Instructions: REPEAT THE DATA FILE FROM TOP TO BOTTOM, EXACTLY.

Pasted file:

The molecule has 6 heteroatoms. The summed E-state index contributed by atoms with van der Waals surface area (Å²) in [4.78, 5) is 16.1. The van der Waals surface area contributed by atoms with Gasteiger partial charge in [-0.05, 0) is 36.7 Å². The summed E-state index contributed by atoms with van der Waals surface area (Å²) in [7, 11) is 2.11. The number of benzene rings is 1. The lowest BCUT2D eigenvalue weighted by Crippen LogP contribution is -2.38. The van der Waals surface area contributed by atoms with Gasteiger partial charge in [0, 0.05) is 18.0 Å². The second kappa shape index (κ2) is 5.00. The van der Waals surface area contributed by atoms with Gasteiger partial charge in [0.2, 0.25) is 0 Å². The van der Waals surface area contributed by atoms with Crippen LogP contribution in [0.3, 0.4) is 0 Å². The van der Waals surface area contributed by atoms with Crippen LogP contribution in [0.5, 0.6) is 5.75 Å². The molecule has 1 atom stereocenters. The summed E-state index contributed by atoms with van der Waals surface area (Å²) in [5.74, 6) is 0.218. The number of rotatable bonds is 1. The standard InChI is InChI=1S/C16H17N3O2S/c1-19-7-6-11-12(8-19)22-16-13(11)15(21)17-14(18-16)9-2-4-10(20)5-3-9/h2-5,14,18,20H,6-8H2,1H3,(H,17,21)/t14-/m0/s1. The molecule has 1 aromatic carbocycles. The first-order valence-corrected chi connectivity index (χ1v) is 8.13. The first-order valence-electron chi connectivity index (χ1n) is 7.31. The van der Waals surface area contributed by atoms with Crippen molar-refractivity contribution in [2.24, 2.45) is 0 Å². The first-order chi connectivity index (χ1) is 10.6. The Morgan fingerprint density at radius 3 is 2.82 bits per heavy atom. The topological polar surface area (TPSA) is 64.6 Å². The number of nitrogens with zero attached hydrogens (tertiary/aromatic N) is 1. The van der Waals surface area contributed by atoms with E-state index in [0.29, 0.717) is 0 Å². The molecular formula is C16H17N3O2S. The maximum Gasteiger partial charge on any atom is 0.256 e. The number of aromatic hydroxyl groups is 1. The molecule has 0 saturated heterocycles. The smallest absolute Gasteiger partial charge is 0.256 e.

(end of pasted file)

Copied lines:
The molecule has 6 heteroatoms. The summed E-state index contributed by atoms with van der Waals surface area (Å²) in [4.78, 5) is 16.1. The van der Waals surface area contributed by atoms with Gasteiger partial charge in [-0.05, 0) is 36.7 Å². The summed E-state index contributed by atoms with van der Waals surface area (Å²) in [7, 11) is 2.11. The number of benzene rings is 1. The lowest BCUT2D eigenvalue weighted by Crippen LogP contribution is -2.38. The van der Waals surface area contributed by atoms with Gasteiger partial charge in [0, 0.05) is 18.0 Å². The second kappa shape index (κ2) is 5.00. The van der Waals surface area contributed by atoms with Gasteiger partial charge in [0.2, 0.25) is 0 Å². The van der Waals surface area contributed by atoms with Crippen LogP contribution in [0.3, 0.4) is 0 Å². The van der Waals surface area contributed by atoms with Crippen LogP contribution in [0.5, 0.6) is 5.75 Å². The molecule has 1 atom stereocenters. The summed E-state index contributed by atoms with van der Waals surface area (Å²) in [5.74, 6) is 0.218. The number of rotatable bonds is 1. The standard InChI is InChI=1S/C16H17N3O2S/c1-19-7-6-11-12(8-19)22-16-13(11)15(21)17-14(18-16)9-2-4-10(20)5-3-9/h2-5,14,18,20H,6-8H2,1H3,(H,17,21)/t14-/m0/s1. The molecule has 1 aromatic carbocycles. The first-order valence-corrected chi connectivity index (χ1v) is 8.13. The first-order valence-electron chi connectivity index (χ1n) is 7.31. The van der Waals surface area contributed by atoms with Crippen molar-refractivity contribution in [2.24, 2.45) is 0 Å². The first-order chi connectivity index (χ1) is 10.6. The Morgan fingerprint density at radius 3 is 2.82 bits per heavy atom. The topological polar surface area (TPSA) is 64.6 Å². The number of nitrogens with zero attached hydrogens (tertiary/aromatic N) is 1. The van der Waals surface area contributed by atoms with E-state index in [0.29, 0.717) is 0 Å². The molecular formula is C16H17N3O2S. The maximum Gasteiger partial charge on any atom is 0.256 e. The number of aromatic hydroxyl groups is 1. The molecule has 0 saturated heterocycles. The smallest absolute Gasteiger partial charge is 0.256 e.